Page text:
The cure to doomscrolling blues? Chicago professor's #SomethingBeautiful hashtag strikes a COVID-19 chord worldwide.

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CHICAGO — The bleakness of the COVID-19 pandemic recalls another time when social media sites like Twitter were overflowing with contention — the 2016 presidential election. Back then, Ada Palmer, a University of Chicago associate professor of history, wanted to do something about it, she said.

“I noticed how much Twitter was filling up with pain, hate and blame and criticism,” Palmer said. “I decided when we really do need to be looking at news — because Twitter is some of the fastest and, in a strange way, most reliable crowdsourced news — there needs to be some kind of psychological break from the constant flow of hate and fear.”

Palmer started the #SomethingBeautiful campaign, posting beautiful photos every hour on the day of the election and the day after.

The response she received from people then was so positive, she decided to bring it back in March, when the COVID-19 pandemic began. In just a few months, the hashtag has garnered an international following.

Palmer said for the first week or two of quarantine, she posted pictures (many of hers hail from museums and historical sites) and did it every hour, on the hour. Other people would send in their pictures of animals, food, art, flowers — anything that one considers beautiful to share with the world, including sunrises and a seed in a cobweb in Holland.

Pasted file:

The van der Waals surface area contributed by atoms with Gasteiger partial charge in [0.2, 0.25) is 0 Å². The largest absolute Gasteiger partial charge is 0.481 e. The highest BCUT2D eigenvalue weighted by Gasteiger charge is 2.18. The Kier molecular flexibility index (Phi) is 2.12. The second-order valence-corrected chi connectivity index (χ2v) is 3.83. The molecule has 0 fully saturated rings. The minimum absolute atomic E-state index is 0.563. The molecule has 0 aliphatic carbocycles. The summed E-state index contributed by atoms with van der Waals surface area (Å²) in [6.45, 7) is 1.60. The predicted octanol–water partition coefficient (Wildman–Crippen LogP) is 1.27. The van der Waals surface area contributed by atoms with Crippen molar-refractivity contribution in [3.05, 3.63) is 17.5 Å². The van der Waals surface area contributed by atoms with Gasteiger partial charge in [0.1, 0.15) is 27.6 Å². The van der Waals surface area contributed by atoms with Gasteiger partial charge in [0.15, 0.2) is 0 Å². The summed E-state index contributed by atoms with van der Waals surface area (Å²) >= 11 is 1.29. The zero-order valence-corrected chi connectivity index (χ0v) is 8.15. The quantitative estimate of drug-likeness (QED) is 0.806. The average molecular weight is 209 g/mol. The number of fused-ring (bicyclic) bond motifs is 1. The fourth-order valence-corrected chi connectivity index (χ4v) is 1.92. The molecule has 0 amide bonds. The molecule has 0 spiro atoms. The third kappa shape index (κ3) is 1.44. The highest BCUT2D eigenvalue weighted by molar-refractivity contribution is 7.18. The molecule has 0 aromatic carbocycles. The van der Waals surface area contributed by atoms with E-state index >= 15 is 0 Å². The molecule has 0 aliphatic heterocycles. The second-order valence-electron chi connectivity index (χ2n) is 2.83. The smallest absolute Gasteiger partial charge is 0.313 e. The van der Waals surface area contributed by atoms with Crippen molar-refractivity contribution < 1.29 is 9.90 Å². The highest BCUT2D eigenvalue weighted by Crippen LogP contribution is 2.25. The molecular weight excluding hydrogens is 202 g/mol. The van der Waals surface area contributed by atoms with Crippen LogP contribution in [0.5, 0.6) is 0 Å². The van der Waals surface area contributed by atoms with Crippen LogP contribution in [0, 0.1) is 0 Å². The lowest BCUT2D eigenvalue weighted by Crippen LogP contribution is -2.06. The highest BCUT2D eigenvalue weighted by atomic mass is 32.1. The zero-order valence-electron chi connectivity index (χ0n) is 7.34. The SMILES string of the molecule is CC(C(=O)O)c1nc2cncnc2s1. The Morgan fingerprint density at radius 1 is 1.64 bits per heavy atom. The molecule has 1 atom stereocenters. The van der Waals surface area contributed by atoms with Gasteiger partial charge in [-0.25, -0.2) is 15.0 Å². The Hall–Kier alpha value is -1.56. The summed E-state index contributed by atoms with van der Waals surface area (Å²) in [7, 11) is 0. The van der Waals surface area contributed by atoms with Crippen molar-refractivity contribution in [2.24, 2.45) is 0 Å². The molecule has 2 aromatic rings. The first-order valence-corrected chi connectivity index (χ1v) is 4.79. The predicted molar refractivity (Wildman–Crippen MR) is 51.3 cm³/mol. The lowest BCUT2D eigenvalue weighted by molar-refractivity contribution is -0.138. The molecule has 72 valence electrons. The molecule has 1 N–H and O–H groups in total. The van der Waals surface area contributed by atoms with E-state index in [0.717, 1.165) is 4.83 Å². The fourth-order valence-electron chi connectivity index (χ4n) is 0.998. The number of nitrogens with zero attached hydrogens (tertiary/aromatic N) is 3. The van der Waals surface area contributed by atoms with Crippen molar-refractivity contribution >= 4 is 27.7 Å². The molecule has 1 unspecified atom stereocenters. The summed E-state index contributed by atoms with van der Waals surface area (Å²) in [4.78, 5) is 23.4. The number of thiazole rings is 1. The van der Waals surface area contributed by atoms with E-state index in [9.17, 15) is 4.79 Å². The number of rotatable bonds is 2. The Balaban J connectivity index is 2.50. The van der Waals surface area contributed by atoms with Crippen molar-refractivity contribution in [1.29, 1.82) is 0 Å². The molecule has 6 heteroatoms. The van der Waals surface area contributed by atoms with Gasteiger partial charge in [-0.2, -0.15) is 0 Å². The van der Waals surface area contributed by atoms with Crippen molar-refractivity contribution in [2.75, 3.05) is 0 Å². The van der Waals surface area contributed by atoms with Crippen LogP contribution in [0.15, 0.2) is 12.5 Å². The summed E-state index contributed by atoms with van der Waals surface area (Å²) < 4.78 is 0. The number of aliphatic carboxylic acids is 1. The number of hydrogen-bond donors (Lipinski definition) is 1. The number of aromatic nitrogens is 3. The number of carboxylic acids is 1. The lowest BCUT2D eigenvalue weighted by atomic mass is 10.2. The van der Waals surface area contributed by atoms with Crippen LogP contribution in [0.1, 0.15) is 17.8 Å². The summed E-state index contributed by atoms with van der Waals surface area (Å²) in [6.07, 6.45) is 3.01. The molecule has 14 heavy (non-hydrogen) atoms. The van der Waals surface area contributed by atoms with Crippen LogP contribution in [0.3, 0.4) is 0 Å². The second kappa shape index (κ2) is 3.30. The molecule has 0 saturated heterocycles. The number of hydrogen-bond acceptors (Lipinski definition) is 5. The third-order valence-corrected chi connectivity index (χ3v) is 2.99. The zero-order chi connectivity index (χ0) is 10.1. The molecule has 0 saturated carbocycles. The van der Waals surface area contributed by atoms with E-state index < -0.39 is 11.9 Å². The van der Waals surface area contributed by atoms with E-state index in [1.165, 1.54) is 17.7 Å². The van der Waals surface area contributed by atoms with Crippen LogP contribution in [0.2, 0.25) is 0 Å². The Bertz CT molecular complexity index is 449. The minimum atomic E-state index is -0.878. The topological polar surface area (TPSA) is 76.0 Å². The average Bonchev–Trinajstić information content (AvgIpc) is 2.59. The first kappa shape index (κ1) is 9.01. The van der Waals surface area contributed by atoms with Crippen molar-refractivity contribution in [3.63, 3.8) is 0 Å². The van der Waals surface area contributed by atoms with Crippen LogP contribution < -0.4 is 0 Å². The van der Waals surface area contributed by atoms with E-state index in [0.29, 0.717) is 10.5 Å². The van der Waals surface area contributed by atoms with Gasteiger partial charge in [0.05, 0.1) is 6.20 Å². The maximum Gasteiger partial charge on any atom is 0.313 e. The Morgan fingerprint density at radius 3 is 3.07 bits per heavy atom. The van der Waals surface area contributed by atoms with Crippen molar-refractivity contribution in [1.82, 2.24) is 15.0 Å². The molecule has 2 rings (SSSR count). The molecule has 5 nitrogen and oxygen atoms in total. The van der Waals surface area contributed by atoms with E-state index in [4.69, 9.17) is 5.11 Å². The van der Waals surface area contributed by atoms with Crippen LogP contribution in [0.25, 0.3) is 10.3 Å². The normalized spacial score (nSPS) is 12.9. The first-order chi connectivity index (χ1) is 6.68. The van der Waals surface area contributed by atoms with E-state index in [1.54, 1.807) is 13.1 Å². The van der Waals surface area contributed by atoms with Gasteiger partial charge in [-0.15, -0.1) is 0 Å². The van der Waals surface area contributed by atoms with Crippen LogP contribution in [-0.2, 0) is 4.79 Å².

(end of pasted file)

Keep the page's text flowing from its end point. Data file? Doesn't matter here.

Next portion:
“Over time, as more people started doing it, I posted less often,” Palmer said. “Now I think it’s four or five a day, as other people keep it up.”

There are posts from England, Canada, Finland and a person from Scotland, who posts adorable pictures of Highland cows. Palmer said it’s fun to see the beauty spreading globally.

“Some people join in a few times during the week, some people do it multiple times a day, some people have done it just once,” said Palmer, who is currently studying censorship for a book she’s writing. “It’s a thing to look forward to, and it’s a thing to intersperse in the rest of your timeline to give you that little bit of rest in the middle of consuming the news that you really do need.”

She and other fans of the hashtag make a point of trying to reshare the posted pictures every day, she said.

As someone with a combination of Crohn’s disease and polycystic ovary syndrome, Palmer faces an unpredictable level of chronic pain on any given day, she said. And in trying to better understand her condition, Palmer said she has been doing research on it since 2016.

So by the time the pandemic hit, she said she knew how to put a name to the negative feelings she had in those two days of 2016 — the negativity that hurts.

“I think we’ve all had that feeling … it’s called trauma, and it does lead to both short-term problems, like trouble sleeping, and long-term problems, like increased risk of depression and anxiety,” she said. “I had already done a lot of the work that other people are now learning about: How do I cope with trying to be productive while in pain?”

Palmer’s plan for #SomethingBeautiful is to keep it going through the pandemic to help those who can’t stop doomscrolling (obsessive perusing of social media causing physical discomfort). And when the World Health Organization declares the pandemic over, Palmer said there may be a celebratory finale.

“I bet people will keep it up, probably me, too, since there will never be a downside to having small moments of happiness amid the news,” Palmer said. “Twitter is a very valuable source … but it needs to have that break — little moments of something happy. Every day when you’re exposing yourself to traumatic fear and stress, you’re alternating with moments of uplifting beauty.”


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